The effect of depth of operation and soaking time on catch rates in the experimental tuna longline fisheries in Lakshadweep Sea, Indi
Most of the marine fish landings from the Indian waters are from the fishing operations in the coastal shelf area, especially from the shallower region ranging from 5 to 100 m depth (Rao, 2010). Heavy demand for seafood in domestic and international markets underlines the need for increasing the marine fish production. Catch trends indicated that the production from the coastal fisheries is almost stagnant and point towards the need for harvesting unexploited or under exploited oceanic fish resources. Present fleet size of the distant water fishing vessels is very less in spite of India’s vast EEZ of 2.02 million sq km and two Islands groups, viz., Andaman, Nicobar and Lakshadweep. The estimated potential yield of oceanic tuna resources is 2.78 lakh tonnes (Pillai and Jyothi, 2007). Potential of total tuna resources in Lakshadweep Islands is estimated at about 50,000 tonnes (Pillai et al., 2006). A total tuna landing in India in 2010 was 60,512 tonnes along the mainland and 7,883 tonnes in Lakshadweep. The landings trends of these high values fishes indicated a further scope for the expansion of the fisheries.
The oceanic tuna fishery of the Indian Ocean is contributed mainly by four species viz., yellowfin tuna, southern bluefin tuna, albacore tuna and bigeye tuna (Joseph, 1972). Longline operations are in its infancy state in India. Surface longline gears can operate at a range of depths, and hooks placed at different depths can have different fishing efficiencies, depending on the target species and its behaviour. With better knowledge of the relationship between hook depth and foraging behaviour of the targeted fish, catch rates could be improved by placing the majority of hooks at the depth range favoured by the target species. Fishing efficiency of the longline gears are influenced by minor changes in the gear configuration such as type of terminal gear and depth of hooking operations (Broadhurst and Hazin, 2000). Deep setting of the longline gear found to be very effective to reduce the sea turtle bycatch (Shiga et al., 2000; Beverly et al., 2009).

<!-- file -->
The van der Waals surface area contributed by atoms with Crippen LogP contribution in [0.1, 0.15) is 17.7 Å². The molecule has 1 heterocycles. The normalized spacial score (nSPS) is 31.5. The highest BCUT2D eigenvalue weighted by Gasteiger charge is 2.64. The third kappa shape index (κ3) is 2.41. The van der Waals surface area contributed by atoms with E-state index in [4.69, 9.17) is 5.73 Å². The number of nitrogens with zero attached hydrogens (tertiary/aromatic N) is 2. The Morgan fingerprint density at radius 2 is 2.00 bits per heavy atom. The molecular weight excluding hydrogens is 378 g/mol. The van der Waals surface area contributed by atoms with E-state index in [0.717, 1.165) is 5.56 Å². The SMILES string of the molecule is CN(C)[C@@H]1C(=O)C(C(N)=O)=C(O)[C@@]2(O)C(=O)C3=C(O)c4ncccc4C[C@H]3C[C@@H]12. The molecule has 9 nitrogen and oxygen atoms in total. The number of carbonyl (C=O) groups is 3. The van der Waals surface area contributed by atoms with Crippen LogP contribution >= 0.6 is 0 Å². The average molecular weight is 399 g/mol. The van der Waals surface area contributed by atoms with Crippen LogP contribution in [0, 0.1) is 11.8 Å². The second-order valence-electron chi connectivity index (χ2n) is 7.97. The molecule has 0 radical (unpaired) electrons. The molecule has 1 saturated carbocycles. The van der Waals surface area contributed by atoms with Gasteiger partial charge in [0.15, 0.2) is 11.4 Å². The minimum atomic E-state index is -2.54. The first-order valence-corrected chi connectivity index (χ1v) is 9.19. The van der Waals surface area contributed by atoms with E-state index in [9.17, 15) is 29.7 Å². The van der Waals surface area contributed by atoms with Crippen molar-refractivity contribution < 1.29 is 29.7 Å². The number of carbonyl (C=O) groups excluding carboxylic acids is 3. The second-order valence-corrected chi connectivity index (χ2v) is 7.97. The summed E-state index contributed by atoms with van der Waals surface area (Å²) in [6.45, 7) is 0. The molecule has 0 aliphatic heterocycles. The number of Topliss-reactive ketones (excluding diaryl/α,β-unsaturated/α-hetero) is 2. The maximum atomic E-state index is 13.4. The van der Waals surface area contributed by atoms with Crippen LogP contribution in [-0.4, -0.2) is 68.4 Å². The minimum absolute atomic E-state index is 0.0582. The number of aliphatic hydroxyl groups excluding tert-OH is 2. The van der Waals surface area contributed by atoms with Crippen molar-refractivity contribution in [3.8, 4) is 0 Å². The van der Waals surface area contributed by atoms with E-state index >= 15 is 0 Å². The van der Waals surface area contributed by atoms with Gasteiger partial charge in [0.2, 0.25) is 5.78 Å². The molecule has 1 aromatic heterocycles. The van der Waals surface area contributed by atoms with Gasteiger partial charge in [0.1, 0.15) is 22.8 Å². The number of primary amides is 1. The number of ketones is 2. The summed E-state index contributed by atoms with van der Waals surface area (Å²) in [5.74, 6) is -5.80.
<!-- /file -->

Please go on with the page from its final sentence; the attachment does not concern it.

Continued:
Marine mega faunal bycatch is a serious concern in longline fisheries which needs serious attention (Lewison et al., 2004; Diaz, 2005; Garrison, 2007).Major group of animals contributing to the marine mega faunal bycatch are sharks and cetaceans (Gilman et al., 2008; Mandelman et al., 2008; Milian et al., 2008; Mangel, 2010). The depth at which longline fishes is mainly influenced by the gear configuration, primarily by the length of mainline between floats (baskets), sagging rate and parameters such as wind and currents (Suzuki et al., 1977; Boggs, 1992). Tuna shows an aggregation nature near the floating objects which can be effectively utilised by vertical longline operations in the floatsams or FADs (Naeem and Latheefa, 1994).A successful fishing and catch rates greatly depends on the soaking time. The effect of soaking time on catch rates vary considerably between species to species. Soak time during dusk showed higher overall catch rates (Ward et al., 2004). Experimental longline operations were initiated in the Lakshadweep Sea to tap the unexploited oceanic tuna fishes. This paper discusses the effect of depth of operation and soaking time on the overall catching performance and species selectivity in the longlines operated.